Sometimes Mathias wished he'd been an only child.
"We have a problem," Standing Bear said quietly, leaning over the bar as he put a cup of coffee in front of Mathias.
Mathias shrugged, watching the ripples across the coffee's surface instead of the intent look in Standing Bear's eyes. "Of course we do. What is it this time?" He would never admit it, but the Red Pony's coffee was some of the best he'd ever had. He sipped gratefully.
"Most of the new letters are small things, but there is one that is not. It mentions Phillip Running Elk."
"He just got into town, staying with his brother, I think." Phillip had been in Seattle for a couple of decades at least, the last he'd heard. They had gone to school together, and the Phillip who had come back from the West Coast bore almost no resemblance to the skinny kid Mathias had known. He wondered if Phillip would say pretty much the same thing about him. "Is he in trouble?"
"I am pretty sure he is trouble," Standing Bear corrected, wiping the bar with a dirty rag.
It figured. "What kind of trouble?"
There was a pause. Mathias could hear the muffled sound of the bar behind him. It was still early enough that they had enough privacy to talk, but that wouldn't be the case for long. "That is the million dollar question," Standing Bear finally said. "The letter is not explicit, nor is it signed."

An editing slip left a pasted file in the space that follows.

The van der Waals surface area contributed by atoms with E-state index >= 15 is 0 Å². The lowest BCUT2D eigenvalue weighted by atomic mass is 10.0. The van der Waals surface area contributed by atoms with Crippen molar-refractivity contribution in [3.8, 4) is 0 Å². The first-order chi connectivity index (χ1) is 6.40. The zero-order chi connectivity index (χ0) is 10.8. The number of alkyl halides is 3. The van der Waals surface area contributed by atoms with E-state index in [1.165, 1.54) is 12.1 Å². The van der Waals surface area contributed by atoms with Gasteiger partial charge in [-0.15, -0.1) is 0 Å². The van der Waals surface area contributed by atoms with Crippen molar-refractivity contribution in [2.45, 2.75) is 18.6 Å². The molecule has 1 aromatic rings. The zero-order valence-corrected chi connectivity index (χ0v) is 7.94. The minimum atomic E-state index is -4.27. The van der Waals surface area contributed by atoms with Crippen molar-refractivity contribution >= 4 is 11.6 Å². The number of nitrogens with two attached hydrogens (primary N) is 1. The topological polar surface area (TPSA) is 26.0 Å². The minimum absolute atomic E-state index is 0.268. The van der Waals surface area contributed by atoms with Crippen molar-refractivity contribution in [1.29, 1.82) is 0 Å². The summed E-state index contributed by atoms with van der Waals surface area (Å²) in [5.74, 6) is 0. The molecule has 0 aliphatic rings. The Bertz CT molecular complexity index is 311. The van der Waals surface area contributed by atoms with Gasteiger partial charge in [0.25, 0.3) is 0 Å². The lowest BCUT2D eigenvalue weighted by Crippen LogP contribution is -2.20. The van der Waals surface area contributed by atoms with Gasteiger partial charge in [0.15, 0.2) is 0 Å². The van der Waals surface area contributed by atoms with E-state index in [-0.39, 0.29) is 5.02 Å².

Mathias frowned. "How do people expect Hector to do a job if he doesn't know who's going to be paying them?"
"Ghosts don't need payment. They also don't need names."
"Helpful," Mathias muttered sarcastically. He thought about the few times he'd seen Phillip around lately. "You think he's involved in drugs?"
Standing Bear cocked his head, considering. "Drugs…or something worse. He seems to spend quite a lot of time in my old office these days."
"And there are a lot of somethings worse we know Malachi is guilty of."
"I don't suppose you have any idea what they're up to?"
"I do not." Mathias heard him draw in a deep breath. "But I will try to find out."
It was very late by the time he got to Jacob's, gliding the car through the darkness and empty streets mostly by muscle memory. He hadn't even meant to go to Jacob's at all, if we went home he'd have to deal with Elijah, and he was too exhausted for that.
He also had a few too many unanswered questions, but he was definitely too exhausted for that. At least, that's what he told himself.
He leaned against the car for a long moment, buttoning his coat against the cold and taking in the dark house. Jacob was obviously asleep, and usually that would be enough to turn Mathias around right there, but not this time.
Just once, he wanted something solid enough to hold in his hands.
When he knocked, it took a long time before Jacob peered at him through the sliver of glass next to the door, head cocked slightly, hair in disarray. It was only then that it occurred to Mathias that Jacob might not be alone, but the worry was dispelled when Jacob raised an eyebrow at him and swung open the door.